• Bell’s first attempt at publication got rejected and so she put waited to try again until a better idea came along. When a better idea came along, she made a dummy version of it and sent it to Candlewick Press in 2000. Three months later, she got a phone call asking her to make a few changes. Once the changes were made and approved, she signed a contract with Candlewick, and three years later, Sock Monkey Goes to Hollywood was published.
  • Her best ideas come when walking one of the family’s dogs or every time she and her husband go to Wendy’s without their kids. She usually writes ideas on pieces of paper, which she sticks in the top drawer of her desk. When ready to start working on a new book, she looks at all those scraps of paper and pick ones that is most appealing—or combines a few into one story.
  • OLYMPUS DIGITAL CAMERABell always writes the story first, trying very hard to get it as perfect and streamlined as possible. Once she is satisfied with the story, she does a bird’s eye view of the whole book on one piece of paper, to try to figure out the pacing and that sort of stuff. Usually she’ll edit the words at this point as well. Then she’ll enlarge the tiny drawings, scan them into her computer, and use Freehand to lay out the book with text. After printing a version, Bell will ask her husband to read it and makes a lot of changes based on his comments.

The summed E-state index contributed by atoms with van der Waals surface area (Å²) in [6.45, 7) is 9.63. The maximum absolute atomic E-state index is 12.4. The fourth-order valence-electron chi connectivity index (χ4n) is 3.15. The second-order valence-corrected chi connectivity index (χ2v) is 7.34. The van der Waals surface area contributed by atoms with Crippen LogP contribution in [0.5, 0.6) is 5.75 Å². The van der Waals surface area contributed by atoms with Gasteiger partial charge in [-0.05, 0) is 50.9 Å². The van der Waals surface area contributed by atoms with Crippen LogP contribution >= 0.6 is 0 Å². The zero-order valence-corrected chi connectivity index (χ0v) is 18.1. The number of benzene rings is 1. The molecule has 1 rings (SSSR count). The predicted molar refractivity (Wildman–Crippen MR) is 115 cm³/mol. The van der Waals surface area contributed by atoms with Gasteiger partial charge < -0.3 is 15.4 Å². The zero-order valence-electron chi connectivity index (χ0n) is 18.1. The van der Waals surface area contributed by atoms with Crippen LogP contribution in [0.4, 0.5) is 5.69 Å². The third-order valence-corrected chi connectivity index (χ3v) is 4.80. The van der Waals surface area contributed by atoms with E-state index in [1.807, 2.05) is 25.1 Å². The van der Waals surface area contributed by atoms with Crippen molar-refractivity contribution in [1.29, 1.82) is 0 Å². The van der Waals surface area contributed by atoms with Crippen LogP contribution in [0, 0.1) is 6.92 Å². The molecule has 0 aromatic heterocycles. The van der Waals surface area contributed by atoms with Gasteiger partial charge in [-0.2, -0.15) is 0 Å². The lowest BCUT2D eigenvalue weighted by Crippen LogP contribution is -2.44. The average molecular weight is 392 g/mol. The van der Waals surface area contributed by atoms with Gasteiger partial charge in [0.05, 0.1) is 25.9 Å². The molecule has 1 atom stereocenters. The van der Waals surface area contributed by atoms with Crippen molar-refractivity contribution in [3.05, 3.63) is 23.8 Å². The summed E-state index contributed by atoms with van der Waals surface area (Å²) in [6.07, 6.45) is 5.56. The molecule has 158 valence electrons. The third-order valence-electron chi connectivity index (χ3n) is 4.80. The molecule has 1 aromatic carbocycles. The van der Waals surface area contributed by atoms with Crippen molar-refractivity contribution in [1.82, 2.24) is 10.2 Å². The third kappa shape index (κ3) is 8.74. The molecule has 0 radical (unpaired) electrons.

• When Bell visits schools, she asks for volunteers from the audience. Then the volunteers and Bell present one of her Sock graphic novels like a play with scripts and simple costumes. She also teaches the kids how to draw all the characters in her books and introduces them to the original stuffed animals that started it all. Bells prefers to have an interactive program, as it takes some of the pressure off to perform the whole time.
  • If she were to pursue any other careers, despite possessing little musical ability, Bell has fantasized about being a really good jazz pianist who could play anytime and anywhere—at the drop of a hat.

If you want to know even more about Cece Bell, watch the below video interview:

I’ll review El Deafo tomorrow. Save the date: October 7!